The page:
If you’ve ever tasted a Schezuan, Thai, or other Southeast Asian dish and come away with a just slightly sweet-noted burning that spread through your entire mouth without feeling greasy or cloying, chances are good you’ve just had an encounter with the phrik khi nu. Literally the “mouse dropping chili.” We Westerners have chosen to instead call it the “bird’s eye” pepper, possibly because of its resemblance to an African chili of the same name.
Heat for Health
Bird’s eye peppers are among the hotter of the world’s peppers — about on par with Tabasco and Long Jalapeño — and with all that heat comes dozens of health benefits. Researchers at the University of Tasmania discovered that regularly eating foods for dinner that contain capsaicin affects the sensors in your brain that control your sleep cycle. You’ll sleep slightly less and wake up more alert if you make cooking with bird’s eye peppers a regular thing!
Capsaicin isn’t just for the drowsy, either; it’s also been proven to lower blood pressure, decrease “bad” cholesterol in the blood, and reduce the size of the plaque deposits already lining your arteries.
Not only does capsaicin reduce your appetite, but it’s also been shown to tell your body to burn fat rather than sugar, making it easier to lose weight when you exercise. It also makes your body “run hotter,” increasing your body temperature by as much as a few degrees, meaning your at-rest calorie burn increases as well.
Let the Heat in
Obtaining bird’s eye peppers can be easy or difficult, depending on where you live. If you’re on the West Coast, it’s generally just a jaunt down to your local Thai, Cambodian, Vietnamese, or other Southeast Asian specialty food store. In Olympia, Washington, there are no fewer than four such restaurants within a twenty-minute drive.
If you live somewhere that doesn’t have the same concentration of Asian imports, you may have to look in the Asian sections of your local big-time grocery store and hope, or order them online. Just be careful you don’t end up with African bird’s eye peppers by mistake; the difference in taste is profound! I’ve tried the dried peppers from this vendor and they’re spot-on.
The romantic bird’s eye pepper can bring the fire into your food — and your kitchen — if you let it. Don’t be afraid of a little heat. Just treat with caution (and gloves, while you’re seeding them) and you’ll find that this exotic little fruit will change the way you cook.
General Tso’s Chicken Sauce
- 1/2 cup cornstarch (or rice flour, as above)
- 1/4 cup water
- 1/2 tbsp minced ginger
- 1/2 tbsp minced garlic
- 1/2 cup sugar
- 1/2 cup soy sauce (Tamari is best)
- 1/4 cup rice vinegar (white in a pinch)
- 1/4 cup shao hsing cooking wine (or mirin or cooking sherry, in order of excellence)
- 1 cup strong chicken stock
Mix and refrigerate until ready to use. Shake or stir immediately before use.
General Tso’s Chicken Meat
- 3 pounds boneless skinless chicken thighs, chopped
- 1/4 cup soy sauce
- 1 egg, well beaten
- 1 cup cornstarch (or rice flour)
- 2 cups green onions, sliced thinly
- 8-12 bird’s eye peppers, seeded and chopped roughly
Mix everything except onions and peppers together in a bowl until sloppy and chicken is coated. Deep fry in nonflavored or sweet oil — I use grapeseed, but the adventurous can try coconut oil, if you’re both awesome and can afford that much coconut oil. If you don’t have a deep fryer, you can deep fry in a few inches of oil in the bottom of a wok, though this takes a lot more attention and time. Drain on paper towels, and if you’re doing it the slow way, store in a warm oven to keep crisp.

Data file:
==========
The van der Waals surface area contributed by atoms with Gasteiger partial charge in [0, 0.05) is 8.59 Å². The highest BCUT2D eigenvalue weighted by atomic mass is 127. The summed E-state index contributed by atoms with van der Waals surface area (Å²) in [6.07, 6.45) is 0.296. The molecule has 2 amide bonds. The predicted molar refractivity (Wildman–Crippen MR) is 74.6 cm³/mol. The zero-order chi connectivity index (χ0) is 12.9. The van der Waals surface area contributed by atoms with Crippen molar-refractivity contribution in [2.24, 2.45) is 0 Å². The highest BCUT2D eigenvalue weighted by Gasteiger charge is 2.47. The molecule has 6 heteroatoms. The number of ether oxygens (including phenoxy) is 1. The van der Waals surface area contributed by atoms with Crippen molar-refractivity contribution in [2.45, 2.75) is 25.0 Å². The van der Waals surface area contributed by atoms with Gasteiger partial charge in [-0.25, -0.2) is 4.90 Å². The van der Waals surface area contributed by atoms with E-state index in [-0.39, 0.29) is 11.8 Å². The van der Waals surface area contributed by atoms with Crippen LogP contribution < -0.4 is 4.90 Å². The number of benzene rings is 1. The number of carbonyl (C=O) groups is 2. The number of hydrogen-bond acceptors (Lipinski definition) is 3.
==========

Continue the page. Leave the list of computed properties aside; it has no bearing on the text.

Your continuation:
Once the chicken is nearing done, put a teaspoon of oil in your wok — I use peanut, but coconut, palm, or even sesame are all good, and plain old vegetable will do in a pinch. Heat until the oil ripples, then throw in the peppers and green onions. Stir three times, then pour your sauce (above) in. Cook until it thickens (and have half a cup of chicken broth ready to thin it out if it gets too thick).
Spoon chicken onto plate and pour sauce over chicken; serve alongside steamed rice and veggies. For an extra special presentation, sprinkle toasted black sesame seeds over the top just before service.
Thom Kha Gai
- 2 cans coconut cream (coconut milk works if you can’t find cream)
- 3 cups chicken stock
- 1 stalk lemongrass, cut into 2-inch pieces
- 6 quarter-sized slices ginger (or galangal if you can get it!)
- 2 bird’s eye peppers, seeds removed, minced.
- 2 limes’ juice
- 2 tablespoons fish sauce
- 1 tablespoon curry powder (Indian is better than Japanese)
- 8 oz white mushrooms, thinly sliced or minced
- handful Thai basil cut into thin ribbons
- handful cilantro roughly chopped
- 1 lb chopped chicken (optional)
Mix chicken stock, coconut cream, lemongrass, ginger, chilies, lime juice, curry powder, and fish sauce and bring to near-boiling. Add chicken and simmer 10 minutes if you’re using it. Add mushrooms and basil ribbons and simmer 5 more minutes. Remove lemongrass and ginger with a slotted spoon. Serve garnished with cilantro.
Sweet and Spicy Orange Chicken Sauce
- 10 Tablespoons rice vinegar (white works in a pinch)
- 10 Tablespoons white sugar
- 4 Tablespoons soy sauce (Tamari is best)
- 1 Orange, zest and juice
- Seeds (only!!) from 4-6 dried Bird’s Eye peppers.
- 1/2 cup chicken broth, cold
- 2 tsp cornstarch (rice flour works if you’re trying to avoid GMO foods)
Mix all ingredients except broth and cornstarch in a small saucepan and bring to a boil, stirring occasionally. Mix cold broth and cornstarch in a cup until cornstarch is completely dissolved. Remove sauce from heat and vigorously stir broth mixture into sauce. If you used rice flour, bring back to a boil; if not, serve immediately over stir fry, deep fried chicken chunks, or as a dipping sauce for egg rolls.
Photo Credits: Takeaway, Daniel Risacher, and The Lovable Wolf.